Quote of the week

[Venezuelan President Nicolás Maduro] possesses, however, few of his predecessor’s resources, lacking not just oil revenue but Chávez’s surplus of charisma, humour and political skill. Maduro, unable to end the crisis, has increasingly sided with the privileged classes against the masses; his security forces are regularly dispatched into barrios to repress militants under the guise of fighting crime. Having lost its majority in Congress, the government, fearing it can’t win at the polls the way Chávez did, cancelled gubernatorial elections that had been set for December last year (though they now appear to be on again). Maduro has convened an assembly to write a new constitution, supposedly with the objective of institutionalising the power of social movements, though it is unlikely to lessen the country’s polarisation.

Greg Grandin
London Review of Books
1 December 2009

Apology to President Zuma

Last week on this Blog I critised President Jacob Zuma for purporting to appoint Adv Menzi Simelane as the National Director of Public Prosecutions and pointed out – correctly in my view – that the appointment shows an utter disregard for the Constitution and the law. In my criticism – which I believe to be valid and based on the proven facts and a correct interpretation of the law and the Constitution – I unfortunately reverted to the kind of intemperate language, which sadly has become all too common in our political discourse, by referring to our President as a “gangster”.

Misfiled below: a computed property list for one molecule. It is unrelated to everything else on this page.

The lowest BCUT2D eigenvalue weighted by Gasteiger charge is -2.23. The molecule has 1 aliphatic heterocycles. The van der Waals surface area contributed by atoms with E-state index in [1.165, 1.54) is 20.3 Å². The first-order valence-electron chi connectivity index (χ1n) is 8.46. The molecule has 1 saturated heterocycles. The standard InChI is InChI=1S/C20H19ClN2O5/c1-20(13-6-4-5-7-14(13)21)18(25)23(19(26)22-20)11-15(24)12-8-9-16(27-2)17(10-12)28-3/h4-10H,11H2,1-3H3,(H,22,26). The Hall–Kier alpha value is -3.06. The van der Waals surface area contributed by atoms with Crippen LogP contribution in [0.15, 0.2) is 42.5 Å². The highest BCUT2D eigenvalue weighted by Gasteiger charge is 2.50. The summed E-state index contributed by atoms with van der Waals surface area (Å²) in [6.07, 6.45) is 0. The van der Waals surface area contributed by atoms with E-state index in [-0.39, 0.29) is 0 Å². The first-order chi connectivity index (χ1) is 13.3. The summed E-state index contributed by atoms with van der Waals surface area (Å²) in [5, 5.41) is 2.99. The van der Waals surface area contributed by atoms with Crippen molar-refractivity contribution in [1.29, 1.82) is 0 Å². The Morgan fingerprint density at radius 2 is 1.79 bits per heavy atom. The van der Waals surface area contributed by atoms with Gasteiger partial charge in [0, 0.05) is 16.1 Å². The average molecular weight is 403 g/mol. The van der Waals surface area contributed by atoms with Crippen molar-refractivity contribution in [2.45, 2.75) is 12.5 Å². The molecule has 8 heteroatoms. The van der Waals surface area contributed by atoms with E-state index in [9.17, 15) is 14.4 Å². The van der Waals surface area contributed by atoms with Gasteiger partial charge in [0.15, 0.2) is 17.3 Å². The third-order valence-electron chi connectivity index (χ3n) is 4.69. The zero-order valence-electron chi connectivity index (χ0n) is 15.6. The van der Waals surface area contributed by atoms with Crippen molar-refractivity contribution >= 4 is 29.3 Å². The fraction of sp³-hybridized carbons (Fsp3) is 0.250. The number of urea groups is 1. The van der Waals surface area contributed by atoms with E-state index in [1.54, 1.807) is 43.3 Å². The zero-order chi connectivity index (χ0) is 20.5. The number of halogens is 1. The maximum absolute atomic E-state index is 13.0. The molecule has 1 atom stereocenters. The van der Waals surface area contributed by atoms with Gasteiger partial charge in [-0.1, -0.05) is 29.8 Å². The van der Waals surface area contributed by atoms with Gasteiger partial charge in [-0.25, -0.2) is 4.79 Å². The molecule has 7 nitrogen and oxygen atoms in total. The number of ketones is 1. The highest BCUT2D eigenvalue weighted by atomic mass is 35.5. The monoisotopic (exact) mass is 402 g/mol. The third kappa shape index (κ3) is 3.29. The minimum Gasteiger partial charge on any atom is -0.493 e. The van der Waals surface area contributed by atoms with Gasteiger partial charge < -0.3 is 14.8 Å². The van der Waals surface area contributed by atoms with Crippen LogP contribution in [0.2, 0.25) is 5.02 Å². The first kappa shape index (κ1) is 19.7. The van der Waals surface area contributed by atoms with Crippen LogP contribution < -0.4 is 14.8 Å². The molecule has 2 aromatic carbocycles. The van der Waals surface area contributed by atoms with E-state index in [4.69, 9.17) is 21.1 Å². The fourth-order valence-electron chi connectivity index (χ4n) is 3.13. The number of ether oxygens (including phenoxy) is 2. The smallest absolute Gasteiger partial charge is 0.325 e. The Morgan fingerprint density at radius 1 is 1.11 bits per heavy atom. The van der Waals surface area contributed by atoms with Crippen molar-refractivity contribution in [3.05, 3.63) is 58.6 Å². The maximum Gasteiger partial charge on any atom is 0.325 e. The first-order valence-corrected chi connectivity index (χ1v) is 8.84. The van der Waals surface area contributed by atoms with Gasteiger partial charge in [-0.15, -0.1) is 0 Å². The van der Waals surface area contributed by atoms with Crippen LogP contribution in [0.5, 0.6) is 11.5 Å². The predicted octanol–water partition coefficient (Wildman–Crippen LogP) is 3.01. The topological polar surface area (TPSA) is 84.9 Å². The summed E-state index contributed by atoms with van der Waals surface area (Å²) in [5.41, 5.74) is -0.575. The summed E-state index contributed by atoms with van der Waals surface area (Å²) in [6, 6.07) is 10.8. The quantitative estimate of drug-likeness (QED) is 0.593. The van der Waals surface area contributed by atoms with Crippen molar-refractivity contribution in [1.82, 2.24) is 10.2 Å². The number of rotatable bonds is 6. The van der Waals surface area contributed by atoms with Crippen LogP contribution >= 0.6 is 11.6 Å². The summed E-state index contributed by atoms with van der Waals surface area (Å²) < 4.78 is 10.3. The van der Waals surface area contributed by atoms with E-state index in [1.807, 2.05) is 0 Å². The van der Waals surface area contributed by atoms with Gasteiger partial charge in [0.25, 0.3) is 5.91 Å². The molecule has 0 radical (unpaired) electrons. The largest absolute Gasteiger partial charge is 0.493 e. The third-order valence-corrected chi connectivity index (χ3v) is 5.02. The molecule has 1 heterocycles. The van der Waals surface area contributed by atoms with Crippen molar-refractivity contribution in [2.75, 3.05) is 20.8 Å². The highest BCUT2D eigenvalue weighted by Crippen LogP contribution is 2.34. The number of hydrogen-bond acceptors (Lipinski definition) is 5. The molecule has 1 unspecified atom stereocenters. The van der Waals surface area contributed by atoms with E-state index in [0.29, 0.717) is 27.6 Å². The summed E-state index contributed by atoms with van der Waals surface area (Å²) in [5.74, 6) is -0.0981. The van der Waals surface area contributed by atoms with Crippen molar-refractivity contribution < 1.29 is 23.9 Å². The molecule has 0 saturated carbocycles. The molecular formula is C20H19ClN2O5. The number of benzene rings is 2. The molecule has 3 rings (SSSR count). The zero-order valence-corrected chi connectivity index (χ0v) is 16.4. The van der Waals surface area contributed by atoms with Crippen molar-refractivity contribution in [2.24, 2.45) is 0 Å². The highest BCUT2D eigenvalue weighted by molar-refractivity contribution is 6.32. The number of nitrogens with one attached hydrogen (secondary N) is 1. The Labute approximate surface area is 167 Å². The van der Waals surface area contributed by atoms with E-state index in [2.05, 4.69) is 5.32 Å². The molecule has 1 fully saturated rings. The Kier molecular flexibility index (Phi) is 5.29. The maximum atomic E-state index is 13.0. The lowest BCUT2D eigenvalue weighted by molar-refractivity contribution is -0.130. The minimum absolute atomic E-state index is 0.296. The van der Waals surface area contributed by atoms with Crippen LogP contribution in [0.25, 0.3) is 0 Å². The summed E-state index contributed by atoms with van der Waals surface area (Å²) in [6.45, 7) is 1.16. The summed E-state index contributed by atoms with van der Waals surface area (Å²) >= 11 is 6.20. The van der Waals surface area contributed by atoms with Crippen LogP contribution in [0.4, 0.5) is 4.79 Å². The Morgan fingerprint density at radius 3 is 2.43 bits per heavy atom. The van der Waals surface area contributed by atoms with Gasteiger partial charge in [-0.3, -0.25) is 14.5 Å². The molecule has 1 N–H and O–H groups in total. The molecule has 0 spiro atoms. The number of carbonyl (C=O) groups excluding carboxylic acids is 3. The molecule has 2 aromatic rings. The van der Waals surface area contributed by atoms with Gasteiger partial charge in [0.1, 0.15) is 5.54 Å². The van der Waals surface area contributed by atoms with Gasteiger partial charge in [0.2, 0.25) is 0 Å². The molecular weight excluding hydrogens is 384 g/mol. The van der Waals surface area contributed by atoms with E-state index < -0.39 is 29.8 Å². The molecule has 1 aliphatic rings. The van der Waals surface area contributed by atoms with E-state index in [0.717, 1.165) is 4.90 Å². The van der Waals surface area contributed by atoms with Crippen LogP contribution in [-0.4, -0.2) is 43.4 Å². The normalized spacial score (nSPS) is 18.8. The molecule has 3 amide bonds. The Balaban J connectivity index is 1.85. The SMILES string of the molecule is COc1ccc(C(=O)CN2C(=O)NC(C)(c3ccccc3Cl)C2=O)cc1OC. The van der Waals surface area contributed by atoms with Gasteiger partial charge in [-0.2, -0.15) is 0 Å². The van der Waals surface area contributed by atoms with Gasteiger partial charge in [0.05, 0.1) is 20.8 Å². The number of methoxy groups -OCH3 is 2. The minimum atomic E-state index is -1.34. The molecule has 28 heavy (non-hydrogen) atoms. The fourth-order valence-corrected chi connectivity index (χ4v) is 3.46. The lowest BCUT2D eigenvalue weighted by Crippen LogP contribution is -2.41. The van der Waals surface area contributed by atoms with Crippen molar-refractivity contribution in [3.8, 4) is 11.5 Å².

I regret using such intemperate language, which detracts from the substantive debate regarding the unfitness of Adv Menzi Simelane to hold office as the National Director of Public Prosecutions. I wish to apologise unreservedly to our President for the use of this intemperate language which, as the Presidency points out, does not contribute to the healthy and respectful debate so needed in our democracy.
 
However, I do call on our President to reconsider the appointment of Adv Menzi Simelane as the National Director of Public Prosecutions as this appointment is not in the interest of the country and the smooth running of the criminal justice system. Given the serious questions about Adv Simelane’s fitness to hold office, reasonable people – including myself – will continue to speculate about the true reasons for the appointment which indeed, shows a disregard for the law and the Constitution as well as for the independence of the National Prosecuting Authority.
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